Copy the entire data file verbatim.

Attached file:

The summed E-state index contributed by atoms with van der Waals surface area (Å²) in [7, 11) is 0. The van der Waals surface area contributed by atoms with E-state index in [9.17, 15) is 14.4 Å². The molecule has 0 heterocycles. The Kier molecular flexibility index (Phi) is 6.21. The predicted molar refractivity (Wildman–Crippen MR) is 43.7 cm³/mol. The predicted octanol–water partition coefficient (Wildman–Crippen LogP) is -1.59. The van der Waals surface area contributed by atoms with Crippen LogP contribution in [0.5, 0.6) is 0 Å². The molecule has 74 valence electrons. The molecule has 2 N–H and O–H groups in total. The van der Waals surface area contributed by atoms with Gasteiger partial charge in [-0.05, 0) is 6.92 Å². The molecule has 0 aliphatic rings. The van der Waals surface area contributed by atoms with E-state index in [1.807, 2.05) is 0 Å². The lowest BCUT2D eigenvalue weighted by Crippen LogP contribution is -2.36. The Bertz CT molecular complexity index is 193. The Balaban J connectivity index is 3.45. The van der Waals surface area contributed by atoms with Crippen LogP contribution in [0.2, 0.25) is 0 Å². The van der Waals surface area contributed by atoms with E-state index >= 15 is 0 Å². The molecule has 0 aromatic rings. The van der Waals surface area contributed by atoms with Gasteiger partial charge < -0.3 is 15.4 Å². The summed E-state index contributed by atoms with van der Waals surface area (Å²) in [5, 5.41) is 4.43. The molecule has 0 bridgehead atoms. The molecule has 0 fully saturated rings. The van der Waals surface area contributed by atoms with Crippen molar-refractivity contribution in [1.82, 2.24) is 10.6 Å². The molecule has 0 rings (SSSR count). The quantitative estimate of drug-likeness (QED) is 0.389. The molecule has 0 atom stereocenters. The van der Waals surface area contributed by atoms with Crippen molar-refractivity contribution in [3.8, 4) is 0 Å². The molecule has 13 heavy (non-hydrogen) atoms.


The summed E-state index contributed by atoms with van der Waals surface area (Å²) in [7, 11) is 0. The van der Waals surface area contributed by atoms with E-state index in [9.17, 15) is 14.4 Å². The molecule has 0 heterocycles. The Kier molecular flexibility index (Phi) is 6.21. The predicted molar refractivity (Wildman–Crippen MR) is 43.7 cm³/mol. The predicted octanol–water partition coefficient (Wildman–Crippen LogP) is -1.59. The van der Waals surface area contributed by atoms with Crippen LogP contribution in [0.5, 0.6) is 0 Å². The molecule has 74 valence electrons. The molecule has 2 N–H and O–H groups in total. The van der Waals surface area contributed by atoms with Gasteiger partial charge in [-0.05, 0) is 6.92 Å². The molecule has 0 aliphatic rings. The van der Waals surface area contributed by atoms with E-state index in [1.807, 2.05) is 0 Å². The lowest BCUT2D eigenvalue weighted by Crippen LogP contribution is -2.36. The Bertz CT molecular complexity index is 193. The Balaban J connectivity index is 3.45. The van der Waals surface area contributed by atoms with Crippen LogP contribution in [0.2, 0.25) is 0 Å². The van der Waals surface area contributed by atoms with E-state index >= 15 is 0 Å². The molecule has 0 aromatic rings. The van der Waals surface area contributed by atoms with Gasteiger partial charge < -0.3 is 15.4 Å². The summed E-state index contributed by atoms with van der Waals surface area (Å²) in [5, 5.41) is 4.43. The molecule has 0 bridgehead atoms. The molecule has 0 fully saturated rings. The van der Waals surface area contributed by atoms with Crippen molar-refractivity contribution in [1.82, 2.24) is 10.6 Å². The molecule has 0 rings (SSSR count). The quantitative estimate of drug-likeness (QED) is 0.389. The molecule has 0 atom stereocenters. The van der Waals surface area contributed by atoms with Crippen molar-refractivity contribution in [3.8, 4) is 0 Å². The molecule has 13 heavy (non-hydrogen) atoms.